Heart failure occurs when the heart cannot pump enough blood to meet the body's needs. It's a very common condition, affecting about six million people in the United States, but current therapies are not adequately effective at improving health and preventing deaths. A study published by Cell Press August 1st in the journal Cell reveals the key role of a family of molecules known as bromodomain and extraterminal domain (BET) proteins in activating genes that contribute to heart failure. The study also demonstrates that a BET-inhibiting drug can protect against heart failure in mice, opening up promising new avenues for the treatment of this devastating condition.
"New insights into the biology of heart failure are desperately needed to prompt new types of targeted therapeutic agents," says senior study author James Bradner of the Dana-Farber Cancer Institute and Harvard Medical School. "Our findings comprise significant progress toward fulfilling this clinical need, which is great news for heart failure patients."
Heart failure is a debilitating condition that causes fatigue, shortness of breath, organ damage, and early death. It is triggered by the activation of a large set of genes that cause the walls of the heart to thicken and develop scar tissue, impairing the organ's ability to pump blood normally. BET proteins can have a huge impact on gene activity because they belong to a class of molecules called epigenetic readers, which recognize special marks on DNA-protein complexes and attract gene-activating proteins to those spots. Bradner and his collaborators recently developed a potent BET inhibitor called JQ1, which shows promise as a potential anticancer therapy. But until now, nothing was known about the role of BET proteins in heart function.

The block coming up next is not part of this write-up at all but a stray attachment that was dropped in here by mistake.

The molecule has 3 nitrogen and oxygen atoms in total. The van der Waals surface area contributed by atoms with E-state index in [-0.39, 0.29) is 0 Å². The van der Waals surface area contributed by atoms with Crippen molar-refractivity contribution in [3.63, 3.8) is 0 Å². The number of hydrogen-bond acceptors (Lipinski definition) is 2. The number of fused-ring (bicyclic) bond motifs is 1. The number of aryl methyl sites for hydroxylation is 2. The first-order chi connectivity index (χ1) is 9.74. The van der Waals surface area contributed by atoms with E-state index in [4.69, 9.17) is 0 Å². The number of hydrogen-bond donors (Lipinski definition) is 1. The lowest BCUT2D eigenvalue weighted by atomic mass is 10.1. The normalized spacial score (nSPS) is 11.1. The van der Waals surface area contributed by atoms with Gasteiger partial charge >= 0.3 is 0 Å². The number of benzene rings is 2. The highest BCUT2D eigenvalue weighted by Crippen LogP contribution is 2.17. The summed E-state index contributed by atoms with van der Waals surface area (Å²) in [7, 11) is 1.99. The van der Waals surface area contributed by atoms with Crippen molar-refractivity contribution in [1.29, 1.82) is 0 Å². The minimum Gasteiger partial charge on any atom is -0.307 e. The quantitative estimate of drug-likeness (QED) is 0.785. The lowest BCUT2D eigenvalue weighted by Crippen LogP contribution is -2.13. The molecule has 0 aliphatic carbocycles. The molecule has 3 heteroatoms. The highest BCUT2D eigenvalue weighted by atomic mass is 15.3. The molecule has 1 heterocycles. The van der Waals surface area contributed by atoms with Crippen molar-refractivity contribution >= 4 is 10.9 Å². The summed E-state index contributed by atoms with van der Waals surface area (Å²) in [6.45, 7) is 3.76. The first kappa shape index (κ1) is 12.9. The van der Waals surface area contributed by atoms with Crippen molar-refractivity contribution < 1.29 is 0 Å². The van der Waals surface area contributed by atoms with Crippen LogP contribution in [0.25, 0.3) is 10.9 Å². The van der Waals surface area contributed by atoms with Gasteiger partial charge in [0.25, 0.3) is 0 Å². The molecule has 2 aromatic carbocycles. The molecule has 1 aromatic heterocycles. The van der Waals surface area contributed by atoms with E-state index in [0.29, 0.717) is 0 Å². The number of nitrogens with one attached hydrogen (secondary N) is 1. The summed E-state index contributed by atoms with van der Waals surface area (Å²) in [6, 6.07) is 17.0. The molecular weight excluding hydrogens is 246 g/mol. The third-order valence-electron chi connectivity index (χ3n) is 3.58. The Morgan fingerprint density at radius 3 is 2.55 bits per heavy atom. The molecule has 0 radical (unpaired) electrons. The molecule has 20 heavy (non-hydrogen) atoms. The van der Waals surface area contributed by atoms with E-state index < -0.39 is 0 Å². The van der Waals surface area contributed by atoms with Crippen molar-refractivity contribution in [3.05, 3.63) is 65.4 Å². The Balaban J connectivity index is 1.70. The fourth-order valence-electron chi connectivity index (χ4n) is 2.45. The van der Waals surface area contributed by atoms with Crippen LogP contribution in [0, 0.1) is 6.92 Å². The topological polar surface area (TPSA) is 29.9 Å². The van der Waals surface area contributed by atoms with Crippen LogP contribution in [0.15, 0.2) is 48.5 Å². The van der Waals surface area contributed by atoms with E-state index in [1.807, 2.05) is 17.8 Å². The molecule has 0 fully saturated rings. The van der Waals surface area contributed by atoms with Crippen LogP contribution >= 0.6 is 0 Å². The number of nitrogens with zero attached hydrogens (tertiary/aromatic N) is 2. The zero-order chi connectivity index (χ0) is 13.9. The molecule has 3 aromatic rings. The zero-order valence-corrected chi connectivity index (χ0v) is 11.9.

To address this question, Bradner teamed up with study senior author Saptarsi Haldar of Case Western Reserve University School of Medicine and University Hospitals Case Medical Center. They found that BET proteins regulate the growth of heart muscle cells and activate a broad set of genes involved in heart failure. Treatment with JQ1 inhibited this abnormal pattern of gene activity and protected against heart-wall thickening, the formation of scar tissue, and pump failure in a mouse model of cardiac disease.
"Based on our findings, we are highly motivated to bring a drug-like derivative of JQ1 forward as a new type of heart failure drug for humans," Haldar says. "These compounds will shortly enter the clinic for therapeutic development in cancer, and we expect they can also be immediately developed into therapies for heart failure."
Materials provided by Cell Press. Note: Content may be edited for style and length.
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